Super Hero in Tokyo Subway Station

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With great power comes great responsibility – or so thinks one 27-year-old Japanese, who dons a superhero costume to wait by the stairs of subway stations, lending his strength to the elderly, people lugging heavy packages and mothers with prams.

Dressed in a green suit with silver trim, his eyes visible behind the mesh of a matching green mask, Tadahiro Kanemasu is the man behind the Carry-Your-Pram-Ranger as he prefers to be called in Japan, as he prefers to keep his identity hidden locally.

He has spent three months helping people at a station in western Tokyo, which like many in the city has neither elevators nor escalators and a long flight of dimly-lit stairs.

Hauling luggage up two flights of stairs is heavy-labour for many.

Kanemasu admitted that he got off to a bit of a rocky start.

The people he was trying to help were suspicious of his seemingly good intentions, but slowly warmed up to him after three continuous months of community service.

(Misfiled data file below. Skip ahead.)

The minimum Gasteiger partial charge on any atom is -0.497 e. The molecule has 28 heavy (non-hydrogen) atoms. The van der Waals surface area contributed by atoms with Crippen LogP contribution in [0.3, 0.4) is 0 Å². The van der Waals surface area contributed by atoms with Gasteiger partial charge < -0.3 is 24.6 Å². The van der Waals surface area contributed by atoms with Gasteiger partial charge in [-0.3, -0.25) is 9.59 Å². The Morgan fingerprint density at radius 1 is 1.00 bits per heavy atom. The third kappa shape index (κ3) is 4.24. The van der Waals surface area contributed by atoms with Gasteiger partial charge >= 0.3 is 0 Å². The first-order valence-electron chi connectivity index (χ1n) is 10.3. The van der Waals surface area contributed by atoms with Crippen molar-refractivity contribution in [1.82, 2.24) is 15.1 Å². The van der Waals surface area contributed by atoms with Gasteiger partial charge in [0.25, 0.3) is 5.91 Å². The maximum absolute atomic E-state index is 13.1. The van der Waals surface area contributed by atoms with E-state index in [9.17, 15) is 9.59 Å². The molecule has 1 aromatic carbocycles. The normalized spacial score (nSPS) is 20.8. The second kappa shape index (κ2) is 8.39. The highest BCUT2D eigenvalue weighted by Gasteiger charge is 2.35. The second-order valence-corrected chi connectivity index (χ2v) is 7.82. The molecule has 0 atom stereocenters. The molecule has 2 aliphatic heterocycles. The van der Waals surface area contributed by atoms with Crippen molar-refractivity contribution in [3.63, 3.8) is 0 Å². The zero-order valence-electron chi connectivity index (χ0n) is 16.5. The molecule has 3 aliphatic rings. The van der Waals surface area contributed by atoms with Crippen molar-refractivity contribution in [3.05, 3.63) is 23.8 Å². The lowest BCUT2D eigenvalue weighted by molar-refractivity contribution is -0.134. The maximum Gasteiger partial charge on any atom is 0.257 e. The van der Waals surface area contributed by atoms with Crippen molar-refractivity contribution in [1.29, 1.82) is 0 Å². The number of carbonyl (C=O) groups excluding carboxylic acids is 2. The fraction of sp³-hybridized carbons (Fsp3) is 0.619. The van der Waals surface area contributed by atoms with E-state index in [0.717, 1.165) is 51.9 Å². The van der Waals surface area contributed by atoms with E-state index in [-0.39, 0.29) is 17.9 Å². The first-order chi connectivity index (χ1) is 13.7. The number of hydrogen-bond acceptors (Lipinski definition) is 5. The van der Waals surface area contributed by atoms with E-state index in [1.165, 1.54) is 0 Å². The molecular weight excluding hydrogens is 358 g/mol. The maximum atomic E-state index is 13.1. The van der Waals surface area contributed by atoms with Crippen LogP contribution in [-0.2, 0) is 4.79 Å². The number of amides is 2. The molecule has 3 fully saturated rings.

Children generally gravitate towards him when the see their local superhero costume.

Some look on quizzically but most walk up to him for photographs.

Kanemasu pointed out that Japanese, as a people, in general feel ashamed to ask for help.

Inspiration came from the children he met at his job at an organic greengrocer’s, which also prompted him to adopt the colour green for his costume.

He picked up the green Power Rangers suit, and two spares, at a discount store for 4,000 yen ($40.95) each.

Hayato Ito, who works with Kanemasu at the restaurant-cum-organic food store, was out shopping when he bumped into his superhero colleague.

Ito said that his colleague’s kindness to others over the years meant his metamorphosis had not come as a complete surprise.

“There were signs of this from a long time ago, but finally he really flowered as a hero,” he said.

Since his time is limited due to his regular job at the grocers, he hopes to form a ‘power ranger’ unit to help the community out.

Rumours are rife that candidates for the pink and red power rangers have surfaced, according to his colleague, Ito. .

source

From:
Date: November 23, 2020